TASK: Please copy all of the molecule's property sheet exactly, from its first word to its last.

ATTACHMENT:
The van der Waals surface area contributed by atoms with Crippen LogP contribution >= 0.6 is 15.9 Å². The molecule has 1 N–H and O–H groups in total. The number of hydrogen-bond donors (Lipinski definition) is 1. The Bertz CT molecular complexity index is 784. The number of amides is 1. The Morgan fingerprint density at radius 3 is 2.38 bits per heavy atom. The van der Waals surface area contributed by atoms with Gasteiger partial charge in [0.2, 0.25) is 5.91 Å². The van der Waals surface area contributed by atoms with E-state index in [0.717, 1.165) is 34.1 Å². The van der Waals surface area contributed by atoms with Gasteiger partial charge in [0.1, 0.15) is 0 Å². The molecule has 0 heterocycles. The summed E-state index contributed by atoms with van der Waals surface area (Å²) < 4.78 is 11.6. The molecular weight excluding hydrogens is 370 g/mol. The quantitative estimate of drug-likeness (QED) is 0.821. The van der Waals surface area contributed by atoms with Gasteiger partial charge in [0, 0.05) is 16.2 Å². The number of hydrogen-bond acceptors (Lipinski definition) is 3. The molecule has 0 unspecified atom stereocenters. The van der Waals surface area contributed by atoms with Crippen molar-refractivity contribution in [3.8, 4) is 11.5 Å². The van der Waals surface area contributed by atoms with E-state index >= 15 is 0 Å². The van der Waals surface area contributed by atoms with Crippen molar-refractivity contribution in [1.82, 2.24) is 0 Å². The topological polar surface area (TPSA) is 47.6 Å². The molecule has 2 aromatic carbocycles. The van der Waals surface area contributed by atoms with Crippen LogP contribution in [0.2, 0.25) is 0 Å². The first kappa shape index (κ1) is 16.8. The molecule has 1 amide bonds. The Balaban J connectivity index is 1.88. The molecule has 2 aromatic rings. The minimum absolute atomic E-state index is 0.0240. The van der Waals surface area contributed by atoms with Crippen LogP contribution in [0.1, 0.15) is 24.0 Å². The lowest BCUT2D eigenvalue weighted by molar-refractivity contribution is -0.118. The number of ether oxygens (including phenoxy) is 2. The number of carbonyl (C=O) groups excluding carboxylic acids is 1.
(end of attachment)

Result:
The van der Waals surface area contributed by atoms with Crippen LogP contribution >= 0.6 is 15.9 Å². The molecule has 1 N–H and O–H groups in total. The number of hydrogen-bond donors (Lipinski definition) is 1. The Bertz CT molecular complexity index is 784. The number of amides is 1. The Morgan fingerprint density at radius 3 is 2.38 bits per heavy atom. The van der Waals surface area contributed by atoms with Gasteiger partial charge in [0.2, 0.25) is 5.91 Å². The van der Waals surface area contributed by atoms with E-state index in [0.717, 1.165) is 34.1 Å². The van der Waals surface area contributed by atoms with Gasteiger partial charge in [0.1, 0.15) is 0 Å². The molecule has 0 heterocycles. The summed E-state index contributed by atoms with van der Waals surface area (Å²) < 4.78 is 11.6. The molecular weight excluding hydrogens is 370 g/mol. The quantitative estimate of drug-likeness (QED) is 0.821. The van der Waals surface area contributed by atoms with Gasteiger partial charge in [0, 0.05) is 16.2 Å². The number of hydrogen-bond acceptors (Lipinski definition) is 3. The molecule has 0 unspecified atom stereocenters. The van der Waals surface area contributed by atoms with Crippen molar-refractivity contribution in [3.8, 4) is 11.5 Å². The van der Waals surface area contributed by atoms with E-state index >= 15 is 0 Å². The van der Waals surface area contributed by atoms with Crippen molar-refractivity contribution in [1.82, 2.24) is 0 Å². The topological polar surface area (TPSA) is 47.6 Å². The molecule has 2 aromatic carbocycles. The van der Waals surface area contributed by atoms with Crippen LogP contribution in [0.2, 0.25) is 0 Å². The first kappa shape index (κ1) is 16.8. The molecule has 1 amide bonds. The Balaban J connectivity index is 1.88. The molecule has 2 aromatic rings. The minimum absolute atomic E-state index is 0.0240. The van der Waals surface area contributed by atoms with Crippen LogP contribution in [0.1, 0.15) is 24.0 Å². The lowest BCUT2D eigenvalue weighted by molar-refractivity contribution is -0.118. The number of ether oxygens (including phenoxy) is 2. The number of carbonyl (C=O) groups excluding carboxylic acids is 1.